Something to consider is that a mugger or a pickpocket will stealthily check you out for a while before making a move and you WILL NOT know they’re there. While you are busy working and doing your thing all of the people you see and meet will become a blur, but you will stick out like a sore thumb to them. If there is a thief around they WILL notice you and all of the loot you’re putting into your pocket. The best defense against them is to simply go on about your business being aware of your surroundings and making it hard for them to find a vulnerable point at which to take advantage of you. They will be watching you yes, but they will also be noticing the steps you are taking to protect yourself, that you are conscious of your surroundings and see that you smarter than the average bear. By simply taking the simple precautions mentioned above, (that will quickly become second nature for you) they will most likely determine that their chances of success is so low that it will not be worth it to attempt anything and they will likely just move on leaving you none the wiser.

(FYI- This might be a good time to point out that I THINK I have been pick pocketed twice and I have never been robbed or beat up in the 20 years I have been busking. (knock on wood!))

A cache/hiding spot in your car is a wise idea too, maybe a small, secret spot behind a rock in a parking garage? An excellent suggestion if it’s possible is to make a friend nearby. A friendly business owner or employee who you can visit to deter a creeper for instance, if there is somebody who makes you nervous. This last bit is a great idea as that person can keep an eye on you, scout the creeper for you over your shoulder while you talk, call the cops if needed and may even let you leave your cache with them. You can keep a weapon of some sort in your cache spots too. A stick in your pocket for instance… or some mace.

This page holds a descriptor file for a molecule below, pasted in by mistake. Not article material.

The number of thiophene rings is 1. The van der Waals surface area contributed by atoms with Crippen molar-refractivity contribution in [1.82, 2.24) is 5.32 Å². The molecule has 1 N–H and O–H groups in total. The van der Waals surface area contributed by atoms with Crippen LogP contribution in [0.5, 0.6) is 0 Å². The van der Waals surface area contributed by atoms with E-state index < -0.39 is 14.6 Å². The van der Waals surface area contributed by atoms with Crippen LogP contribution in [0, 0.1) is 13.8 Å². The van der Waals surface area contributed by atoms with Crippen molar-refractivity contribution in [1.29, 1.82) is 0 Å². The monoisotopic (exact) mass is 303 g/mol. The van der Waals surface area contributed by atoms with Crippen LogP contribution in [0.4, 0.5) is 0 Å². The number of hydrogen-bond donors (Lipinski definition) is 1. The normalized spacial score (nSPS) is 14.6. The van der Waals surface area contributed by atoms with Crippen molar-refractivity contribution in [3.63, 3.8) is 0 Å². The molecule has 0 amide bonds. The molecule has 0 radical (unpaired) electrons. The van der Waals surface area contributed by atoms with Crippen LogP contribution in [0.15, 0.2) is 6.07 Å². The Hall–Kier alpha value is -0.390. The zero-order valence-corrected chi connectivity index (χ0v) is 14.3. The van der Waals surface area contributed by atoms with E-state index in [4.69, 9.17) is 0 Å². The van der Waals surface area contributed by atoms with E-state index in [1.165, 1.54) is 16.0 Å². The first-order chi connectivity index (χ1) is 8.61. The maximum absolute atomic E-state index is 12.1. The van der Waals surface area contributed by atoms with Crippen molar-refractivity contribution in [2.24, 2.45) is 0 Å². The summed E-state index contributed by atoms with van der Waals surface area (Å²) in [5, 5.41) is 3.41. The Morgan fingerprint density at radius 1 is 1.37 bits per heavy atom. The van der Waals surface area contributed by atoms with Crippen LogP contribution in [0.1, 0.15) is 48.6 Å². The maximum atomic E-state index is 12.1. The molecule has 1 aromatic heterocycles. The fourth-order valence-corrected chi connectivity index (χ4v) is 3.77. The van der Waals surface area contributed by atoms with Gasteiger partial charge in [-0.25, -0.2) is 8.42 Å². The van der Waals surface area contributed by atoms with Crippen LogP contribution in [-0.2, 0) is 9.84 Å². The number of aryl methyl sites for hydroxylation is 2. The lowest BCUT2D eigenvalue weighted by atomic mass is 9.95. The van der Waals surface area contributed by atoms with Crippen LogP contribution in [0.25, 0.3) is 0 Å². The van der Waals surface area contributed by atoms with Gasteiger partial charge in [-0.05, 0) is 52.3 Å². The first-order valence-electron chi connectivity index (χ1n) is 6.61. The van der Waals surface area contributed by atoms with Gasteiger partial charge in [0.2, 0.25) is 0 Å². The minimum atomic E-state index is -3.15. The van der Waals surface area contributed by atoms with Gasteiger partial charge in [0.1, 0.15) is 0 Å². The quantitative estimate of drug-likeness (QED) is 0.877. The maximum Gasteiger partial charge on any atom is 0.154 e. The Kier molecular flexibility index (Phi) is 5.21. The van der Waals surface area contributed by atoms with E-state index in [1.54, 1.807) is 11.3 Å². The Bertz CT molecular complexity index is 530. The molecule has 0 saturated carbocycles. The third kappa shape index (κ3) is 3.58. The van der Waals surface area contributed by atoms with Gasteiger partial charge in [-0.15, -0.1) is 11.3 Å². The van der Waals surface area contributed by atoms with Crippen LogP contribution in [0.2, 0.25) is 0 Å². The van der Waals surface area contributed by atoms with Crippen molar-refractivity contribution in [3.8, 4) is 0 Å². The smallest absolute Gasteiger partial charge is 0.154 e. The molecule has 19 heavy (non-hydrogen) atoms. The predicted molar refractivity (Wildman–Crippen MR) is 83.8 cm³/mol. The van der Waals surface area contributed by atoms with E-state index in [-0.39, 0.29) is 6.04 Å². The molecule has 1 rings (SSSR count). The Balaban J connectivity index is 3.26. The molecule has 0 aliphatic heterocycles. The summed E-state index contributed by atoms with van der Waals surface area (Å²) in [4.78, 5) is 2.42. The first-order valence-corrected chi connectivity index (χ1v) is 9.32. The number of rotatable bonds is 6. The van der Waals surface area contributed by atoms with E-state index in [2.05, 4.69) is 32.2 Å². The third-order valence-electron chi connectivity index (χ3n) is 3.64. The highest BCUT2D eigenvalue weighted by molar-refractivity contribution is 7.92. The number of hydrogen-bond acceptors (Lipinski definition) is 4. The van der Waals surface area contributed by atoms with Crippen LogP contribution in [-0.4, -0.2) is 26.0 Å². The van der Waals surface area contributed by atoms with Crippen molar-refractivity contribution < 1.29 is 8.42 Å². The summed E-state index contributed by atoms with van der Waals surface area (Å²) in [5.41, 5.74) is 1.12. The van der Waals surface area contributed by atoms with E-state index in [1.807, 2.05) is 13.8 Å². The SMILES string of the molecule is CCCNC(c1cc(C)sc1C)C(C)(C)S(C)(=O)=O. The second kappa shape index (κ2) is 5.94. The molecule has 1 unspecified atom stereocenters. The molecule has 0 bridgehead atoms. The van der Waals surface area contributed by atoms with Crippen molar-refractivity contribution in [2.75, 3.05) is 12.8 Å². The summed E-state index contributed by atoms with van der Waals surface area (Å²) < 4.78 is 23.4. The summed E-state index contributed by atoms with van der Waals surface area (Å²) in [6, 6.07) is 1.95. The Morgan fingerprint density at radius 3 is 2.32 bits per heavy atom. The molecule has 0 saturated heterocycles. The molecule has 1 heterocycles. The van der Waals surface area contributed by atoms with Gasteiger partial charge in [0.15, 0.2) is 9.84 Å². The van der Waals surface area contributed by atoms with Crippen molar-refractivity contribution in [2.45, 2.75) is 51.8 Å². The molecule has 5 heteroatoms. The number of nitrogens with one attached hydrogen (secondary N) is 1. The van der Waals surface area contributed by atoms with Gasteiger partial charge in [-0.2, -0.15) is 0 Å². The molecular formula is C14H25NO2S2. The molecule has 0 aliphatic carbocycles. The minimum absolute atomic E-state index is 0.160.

One of the prerequisites of busking almost unanimously in any environment is that you can’t have anything permanently set up and must move somewhere else if asked to by a nearby shopkeeper or cop. Especially if you are blocking traffic on the sidewalk, street or business front where you are set up. This means you have to load all of your stuff in to begin and out at the end of the day which can also be a pain but a lot of vendors do this. There is no end to the creativity used to solve the problem of moving props here and there! (Again, I will describe my cart in a later chapter.)

Another problem to inspire creativity is called “dipping”. Dipping is when it LOOKS like somebody is putting their hand in to give you a tip but sneaks something out instead. Any number of ingenius contraptions can be invented to ensure that earnings go in and not out of your bucket, bottle, jar or whatever. It is a fact that you will be more likely to be targeted for a crime since you (more than likely would be alone,) would be in the same general place at the same times and even park your car in the same place every day. Buskers are unfortunately easy prey for muggers… That’s not to say that they often get mugged… Good old fashioned street smarts and following your gut is extremely underrated.

Yes, the walk by method definitely has it’s disadvantages and leaves you vulnerable if you are on public property, but not just to muggers. You may be hassled by homeless people, panhandlers, drunks, cops, mother nature, parking restrictions, lighting problems and just general harassment from passers by and business owners. Not to mention the hood rats that may come talk your ear off because there’s nothing better to do than to watch you work. (They’re cute at first but they will turn on you as soon as you stop paying attention to them then they can become troublesome…) Now that you’re all scared…

Next up… Circle Busking.

(All content belongs to Adam Pate. Copyright 2013)